The federal structure of the Indian system of governance is three-tiered, with the Union or Central Government, constituting the first tier, holding the highest executive position. The Union Government delegates some of its powers to the State Government which constitutes the second tier in the federal structure. The States are vested with exclusive executive powers under the governance of the ruling political party. The third and the final tier comprises the Panchayats and Municipalities which are involved in local level governance.
Each state of India must have a Legislative Assembly or Vidhan Sabha operated by the Members of the Legislative Assembly (MLA). MLAs are the direct representatives of the people, elected by the voters of an electoral district (constituency). Each state has between seven to nine MLA for every Member of Parliament (MP) that it has in the Lok Sabha and thus the number cannot exceed 500 and cannot be fewer than 60. The MLAs are equivalent to the Members of the Parliament in the Lok Sabha and a part of the highest law making body of a state.
Eligibility Criteria to become an MLA
MLAs are vested with legislative (law-making), financial (passing of bills, grants and tax proposals), executive (control of ruling government), and electoral (appointing the President, members of Rajya Sabha, Speaker of Legislative Assembly) powers. The following are the required qualifications for becoming an MLA:
- The candidate must be a citizen of India.
- The age must be 25 years and above.
- As per the Representation of the People Act, 1951, the candidate must be an elector for any constituency in the State he is representing from.
- The candidate must not hold an office of interest under the Government of India.
- The candidate must be of sound mind
- Representation of the People Act, 1951, states that any MLA found guilty and convicted by court cannot remain in the post.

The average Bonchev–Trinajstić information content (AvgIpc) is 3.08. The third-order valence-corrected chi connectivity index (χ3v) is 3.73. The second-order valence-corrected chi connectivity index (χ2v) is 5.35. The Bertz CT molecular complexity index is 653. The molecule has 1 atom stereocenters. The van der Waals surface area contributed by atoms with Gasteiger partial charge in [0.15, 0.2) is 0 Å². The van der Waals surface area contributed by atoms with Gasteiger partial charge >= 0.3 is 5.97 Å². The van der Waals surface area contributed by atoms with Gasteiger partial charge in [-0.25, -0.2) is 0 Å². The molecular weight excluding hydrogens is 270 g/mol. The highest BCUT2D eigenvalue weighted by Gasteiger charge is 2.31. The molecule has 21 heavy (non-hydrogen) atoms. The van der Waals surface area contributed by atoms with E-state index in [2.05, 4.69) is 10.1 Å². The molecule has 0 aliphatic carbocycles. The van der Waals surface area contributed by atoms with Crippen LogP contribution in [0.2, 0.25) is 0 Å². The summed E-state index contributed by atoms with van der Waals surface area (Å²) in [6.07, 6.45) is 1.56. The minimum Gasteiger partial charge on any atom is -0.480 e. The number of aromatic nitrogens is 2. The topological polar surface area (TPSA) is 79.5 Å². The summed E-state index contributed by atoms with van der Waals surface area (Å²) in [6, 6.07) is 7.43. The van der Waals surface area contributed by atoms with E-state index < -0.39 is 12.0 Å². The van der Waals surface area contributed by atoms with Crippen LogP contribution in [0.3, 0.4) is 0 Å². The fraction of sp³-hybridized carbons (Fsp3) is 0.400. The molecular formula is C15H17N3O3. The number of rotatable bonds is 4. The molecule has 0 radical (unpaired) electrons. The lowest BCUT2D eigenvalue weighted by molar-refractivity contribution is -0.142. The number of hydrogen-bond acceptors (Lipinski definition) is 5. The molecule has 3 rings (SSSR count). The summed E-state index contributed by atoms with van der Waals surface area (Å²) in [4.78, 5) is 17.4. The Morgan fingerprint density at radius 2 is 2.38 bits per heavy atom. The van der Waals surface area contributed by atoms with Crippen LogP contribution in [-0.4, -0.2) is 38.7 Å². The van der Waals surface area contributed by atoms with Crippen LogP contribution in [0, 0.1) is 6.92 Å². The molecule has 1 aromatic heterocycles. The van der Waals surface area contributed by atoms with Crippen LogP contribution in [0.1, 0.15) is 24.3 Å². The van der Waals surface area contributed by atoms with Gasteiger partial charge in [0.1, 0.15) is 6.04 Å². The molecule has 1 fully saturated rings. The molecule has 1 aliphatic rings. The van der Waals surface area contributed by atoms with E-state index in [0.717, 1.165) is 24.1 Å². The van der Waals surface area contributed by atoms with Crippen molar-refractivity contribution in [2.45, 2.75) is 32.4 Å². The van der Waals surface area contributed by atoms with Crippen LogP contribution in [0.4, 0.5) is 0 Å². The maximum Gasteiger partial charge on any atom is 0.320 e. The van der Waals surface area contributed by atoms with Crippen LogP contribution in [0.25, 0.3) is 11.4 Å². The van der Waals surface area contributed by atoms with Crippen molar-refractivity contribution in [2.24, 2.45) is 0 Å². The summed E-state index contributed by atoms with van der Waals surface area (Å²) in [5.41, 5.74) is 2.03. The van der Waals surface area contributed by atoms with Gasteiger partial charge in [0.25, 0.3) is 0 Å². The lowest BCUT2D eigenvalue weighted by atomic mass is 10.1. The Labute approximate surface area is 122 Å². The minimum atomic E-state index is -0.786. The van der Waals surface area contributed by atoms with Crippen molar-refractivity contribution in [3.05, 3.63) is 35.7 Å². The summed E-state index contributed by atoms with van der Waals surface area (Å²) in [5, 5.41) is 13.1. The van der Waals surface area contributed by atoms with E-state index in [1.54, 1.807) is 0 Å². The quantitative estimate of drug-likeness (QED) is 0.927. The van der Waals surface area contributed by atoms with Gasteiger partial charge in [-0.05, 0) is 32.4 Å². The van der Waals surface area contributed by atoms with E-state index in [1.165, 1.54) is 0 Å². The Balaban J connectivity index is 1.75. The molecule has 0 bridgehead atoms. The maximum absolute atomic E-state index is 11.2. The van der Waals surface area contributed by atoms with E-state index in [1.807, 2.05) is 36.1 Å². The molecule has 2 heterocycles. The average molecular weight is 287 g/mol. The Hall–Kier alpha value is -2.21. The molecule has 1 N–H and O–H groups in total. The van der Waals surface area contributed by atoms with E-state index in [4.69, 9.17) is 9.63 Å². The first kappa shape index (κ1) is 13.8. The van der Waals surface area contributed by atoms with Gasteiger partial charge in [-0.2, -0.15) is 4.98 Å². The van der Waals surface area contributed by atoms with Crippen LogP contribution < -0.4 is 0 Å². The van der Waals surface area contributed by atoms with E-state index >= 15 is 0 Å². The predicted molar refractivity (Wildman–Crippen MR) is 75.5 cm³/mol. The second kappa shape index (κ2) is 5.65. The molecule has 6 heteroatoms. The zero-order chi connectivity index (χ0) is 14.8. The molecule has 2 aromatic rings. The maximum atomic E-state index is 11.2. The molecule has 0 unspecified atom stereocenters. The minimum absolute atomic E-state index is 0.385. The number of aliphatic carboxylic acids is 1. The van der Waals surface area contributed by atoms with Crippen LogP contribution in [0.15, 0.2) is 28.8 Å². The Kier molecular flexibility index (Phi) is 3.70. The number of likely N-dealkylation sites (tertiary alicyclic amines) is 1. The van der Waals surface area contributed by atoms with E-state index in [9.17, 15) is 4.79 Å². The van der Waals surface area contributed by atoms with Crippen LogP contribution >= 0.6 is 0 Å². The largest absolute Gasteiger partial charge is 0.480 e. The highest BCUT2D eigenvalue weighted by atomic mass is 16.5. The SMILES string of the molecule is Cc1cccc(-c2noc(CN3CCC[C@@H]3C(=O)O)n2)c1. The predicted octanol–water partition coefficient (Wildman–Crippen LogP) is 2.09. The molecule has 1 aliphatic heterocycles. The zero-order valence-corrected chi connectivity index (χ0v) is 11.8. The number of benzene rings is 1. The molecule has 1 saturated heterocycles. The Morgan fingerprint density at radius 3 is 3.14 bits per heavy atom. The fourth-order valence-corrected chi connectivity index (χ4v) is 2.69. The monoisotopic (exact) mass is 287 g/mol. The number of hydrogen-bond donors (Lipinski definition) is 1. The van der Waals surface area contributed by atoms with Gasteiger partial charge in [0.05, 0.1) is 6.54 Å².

Election Process of an MLA
The MLAs are directly elected by the voters of a constituency. The following is the procedure of electing an MLA:
- The elections are held after the expiry of the current assembly’s tenure, generally after a period of every five years.
- Every state is divided into different constituencies or specific areas on the basis of population.
- Candidates belonging to these constituencies are voted for by citizens over 18 years of age.
- Any number of candidates can stand for elections from a constituency as long as each one of them fulfils the eligibility criteria.
- The candidates can either be affiliated to a specific political party or contest the elections as independent candidates.
- The candidates are required to rally for themselves by voicing their plans and concerns of their constituency.
- The members are directly elected through an electorate who votes according to universal adult franchise.
- The voting is done by a secret ballot to ensure that only the voter knows for whom he/she has voted.
- The Governor of a State has the executive power of nominating a member of the Anglo-Indian community, in case the said person lacks adequate representation in the assembly.
The MLAs once elected, represent their constituencies in the Legislative Assembly.